Half a Century of ECT Use in Young People|
by Joseph M. Rey and Garry Walter
American Journal of Psychiatry 154:5, May 1997
Here are some chilling excerpts from a recent article which irresponsibly sanitizes the many catastrophic and permanent effects of electroshock on children such as epileptic seizures, permanent memory loss ("subjective memory loss"),intellectual disabilities, and brain damage ("organic brain syndrome"). More alarming, some children were already brain-damaged when subjected to shock!
A young 16-year-old girl with neuroleptic malignant syndrome and a stuperous state had eight ECTs without improvement. She died of cardiac failure 10 days after the last treatment. Her death is likely to have been due to the continued administration of neuroleptic medication in spite of her neuroleptic malignant syndrome.
..Bauer noted the case of a 15-year-old girl with schizophrenia who received 200 ECTs in 1 year. Heuyer et al. described a 16-year-old girl diagnosed as suffering from dementia praecox who was treated with 15 unmodified ECTs in 3 days. She developed an organic brain syndrome over a period of 3 weeks.
The presence of physical illness does not appear to be a contraindication for ECT in most cases. Mansheim described a patient with meningomyelocele, hydrocephalus with functioning shunt, and seizures who tolerated ECT well. Schneekloth et al. reported on a patient with a kidney transplant who had no harmful effects from ECT. Warren et al. described an individual with major depression and comorbid Down's syndrome who showed no unwanted effects.
Bender reported one case of a fractured vertebra. This occurred before the introduction of modified ECT...Five patients were reported to have ended the course of ECT prematurely because of side effects. These included a depressed teenager who underwent a switch to mania after five ECTs; two whose treatment was discontinued because of increasing agitation; one who showed marked confusion after two treatments; and an 18-year-old female patient with bipolar disorder who developed neuroleptic malignant syndrome following one ECT, after which the course was terminated. She had been given droperidol before and after ECT.
Prolonged seizures induced by ECT (lasting more than 180 seconds) and post-ECT seizures have been described. Guttmacher and Cretella reported prolonged convulsions in three cases. Two of these patients were taking concurrent medication (one was taking desipramine and one trifluoperazine). The third adolescent suffered from Tourette's disorder and pervasive developmental disorder and had had a seizure at the age of 11 years. Ghaziuddin et al also reported prolonged seizures in five of seven cases. ... Prolonged seizures were described in another three patients (2%) out of 142 treatments. ...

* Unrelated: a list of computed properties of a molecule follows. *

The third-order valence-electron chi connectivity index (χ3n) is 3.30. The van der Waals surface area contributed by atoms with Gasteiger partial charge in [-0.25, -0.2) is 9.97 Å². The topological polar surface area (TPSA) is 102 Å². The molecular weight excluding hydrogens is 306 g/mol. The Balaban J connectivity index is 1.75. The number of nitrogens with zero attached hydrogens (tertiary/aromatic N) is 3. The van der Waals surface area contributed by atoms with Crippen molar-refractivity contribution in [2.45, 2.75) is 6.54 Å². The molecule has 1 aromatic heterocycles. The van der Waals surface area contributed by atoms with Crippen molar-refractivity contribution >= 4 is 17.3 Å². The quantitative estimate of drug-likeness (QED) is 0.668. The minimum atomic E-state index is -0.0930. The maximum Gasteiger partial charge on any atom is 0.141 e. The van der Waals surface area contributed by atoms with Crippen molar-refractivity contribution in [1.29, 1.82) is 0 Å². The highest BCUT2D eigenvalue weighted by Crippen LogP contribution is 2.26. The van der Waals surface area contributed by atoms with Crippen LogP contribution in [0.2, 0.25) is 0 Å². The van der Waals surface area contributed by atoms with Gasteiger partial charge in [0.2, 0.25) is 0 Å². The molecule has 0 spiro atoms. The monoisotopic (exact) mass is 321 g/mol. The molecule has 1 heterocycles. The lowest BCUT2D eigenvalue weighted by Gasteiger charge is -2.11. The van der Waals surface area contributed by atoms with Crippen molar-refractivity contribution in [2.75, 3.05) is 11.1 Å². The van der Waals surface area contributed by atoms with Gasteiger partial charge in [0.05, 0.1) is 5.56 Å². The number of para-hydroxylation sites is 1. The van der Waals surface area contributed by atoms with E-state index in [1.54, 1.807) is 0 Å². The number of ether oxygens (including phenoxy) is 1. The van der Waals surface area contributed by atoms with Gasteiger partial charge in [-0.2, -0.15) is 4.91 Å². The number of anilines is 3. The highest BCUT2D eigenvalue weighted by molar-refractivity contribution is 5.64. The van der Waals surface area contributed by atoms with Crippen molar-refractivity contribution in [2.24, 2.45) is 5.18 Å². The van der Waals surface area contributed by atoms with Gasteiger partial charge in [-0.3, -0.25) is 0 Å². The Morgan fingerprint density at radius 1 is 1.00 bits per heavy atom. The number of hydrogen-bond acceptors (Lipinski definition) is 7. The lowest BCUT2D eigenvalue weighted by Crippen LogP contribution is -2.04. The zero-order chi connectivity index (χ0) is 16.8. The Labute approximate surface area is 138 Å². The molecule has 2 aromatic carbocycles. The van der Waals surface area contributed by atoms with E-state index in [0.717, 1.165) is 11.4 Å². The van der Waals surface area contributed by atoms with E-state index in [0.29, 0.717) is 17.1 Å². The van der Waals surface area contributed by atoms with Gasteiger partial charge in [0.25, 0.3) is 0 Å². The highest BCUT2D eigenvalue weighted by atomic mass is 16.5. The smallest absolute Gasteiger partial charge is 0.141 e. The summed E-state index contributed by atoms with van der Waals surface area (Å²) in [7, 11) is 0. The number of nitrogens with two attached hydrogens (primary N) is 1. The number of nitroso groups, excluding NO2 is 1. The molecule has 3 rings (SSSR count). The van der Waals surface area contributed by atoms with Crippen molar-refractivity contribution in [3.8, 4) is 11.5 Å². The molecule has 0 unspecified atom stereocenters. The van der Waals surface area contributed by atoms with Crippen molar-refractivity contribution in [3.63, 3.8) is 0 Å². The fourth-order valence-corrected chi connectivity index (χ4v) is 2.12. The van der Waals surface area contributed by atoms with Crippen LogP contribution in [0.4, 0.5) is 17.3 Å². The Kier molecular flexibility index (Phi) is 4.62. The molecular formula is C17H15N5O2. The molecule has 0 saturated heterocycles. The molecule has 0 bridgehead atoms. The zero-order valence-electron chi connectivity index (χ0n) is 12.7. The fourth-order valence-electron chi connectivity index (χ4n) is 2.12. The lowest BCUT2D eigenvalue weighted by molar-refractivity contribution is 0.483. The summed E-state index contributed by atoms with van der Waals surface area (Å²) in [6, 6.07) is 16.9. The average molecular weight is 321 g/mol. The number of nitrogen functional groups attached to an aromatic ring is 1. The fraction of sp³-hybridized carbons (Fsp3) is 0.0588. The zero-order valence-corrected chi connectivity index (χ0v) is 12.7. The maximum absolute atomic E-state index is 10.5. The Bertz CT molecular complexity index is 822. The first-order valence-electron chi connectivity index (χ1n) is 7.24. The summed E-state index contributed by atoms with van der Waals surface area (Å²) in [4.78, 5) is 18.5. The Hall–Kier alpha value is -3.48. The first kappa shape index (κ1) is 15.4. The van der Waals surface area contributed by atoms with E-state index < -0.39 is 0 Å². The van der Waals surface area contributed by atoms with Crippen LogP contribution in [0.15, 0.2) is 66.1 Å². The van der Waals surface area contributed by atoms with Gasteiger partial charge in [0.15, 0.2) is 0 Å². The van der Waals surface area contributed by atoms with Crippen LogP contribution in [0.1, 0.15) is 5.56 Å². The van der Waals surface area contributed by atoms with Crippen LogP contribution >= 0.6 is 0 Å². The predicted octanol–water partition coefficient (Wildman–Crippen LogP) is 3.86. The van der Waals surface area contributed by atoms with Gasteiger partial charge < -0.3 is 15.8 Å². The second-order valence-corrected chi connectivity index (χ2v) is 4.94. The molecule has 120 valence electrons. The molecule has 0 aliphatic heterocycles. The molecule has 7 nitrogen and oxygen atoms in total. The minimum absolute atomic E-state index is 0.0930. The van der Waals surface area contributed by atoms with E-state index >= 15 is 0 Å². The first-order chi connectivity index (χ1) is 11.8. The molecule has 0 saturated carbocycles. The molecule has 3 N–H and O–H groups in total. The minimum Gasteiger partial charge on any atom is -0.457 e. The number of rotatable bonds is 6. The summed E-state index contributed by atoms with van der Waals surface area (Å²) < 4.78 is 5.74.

Bender reported one case of post-ECT seizures in a child who had had a convulsion at the age of 18 months. It is noteworthy that most (72%) of the children she described had abnormal EEGs prior to ECT. The EEG had worsened in only one of the 22 patients tested 6 months later (this was a child with petit mal before ECT), while the EEG improved in eight (36%). Post-ECT seizures were described in another three patients. One of them, a mentally retarded boy, developed a nonconvulsive status epilepticus following the ninth ECT. He was also taking neuroleptics.
Although there is concern that the seizure threshold may be lower in children and adolescents, the evidence that young people are particularly at risk of having lengthy convulsions or of developing post-ECT seizures is not persuasive. The rate of lengthy seizures in the young does not seem to be greater than the rate of 1.1% cited for adults.
Other Adverse Events
Overall, the most common complaint was headache, reported in 16 cases. Subjective memory loss was described in nine patients and manic symptoms in seven. Disinhibition was described in two subjects and hemifacial flushing in one.
The frequency of side effects was higher in recent studies that examined them systematically. ...Kutcher and Robertson reported mild, transient side effects following 28% of ECTs: headache, 15%; confusion, 5%; agitation, 3%; hypomanic symptoms, 2%; subjective memory loss, 2%; and vomiting, 1%. This suggests that minor, transient side effects have often been underreported or overlooked.
In another study, children were asked to draw human figures and perform the "visual motor gestalt test" before and after ECT. The abnormalities that occurred lasted up to 6 hours after each daily ECT and increased throughout the course, but they cleared approximately 36 hours after the last treatment. ...Another study reported that intellectual "efficiency" was reduced immediately after a course of treatment but recovered at follow-up 5-27 months later. Six individuals in other studies developed an organic brain syndrome that resolved quickly after cessation of treatment.
Overall, adverse events appear similar in type and frequency to those described for adults. ...it is not certain that more serious adverse events did not occur. Also, side effects were often not commented upon and were seldom scrutinized systematically.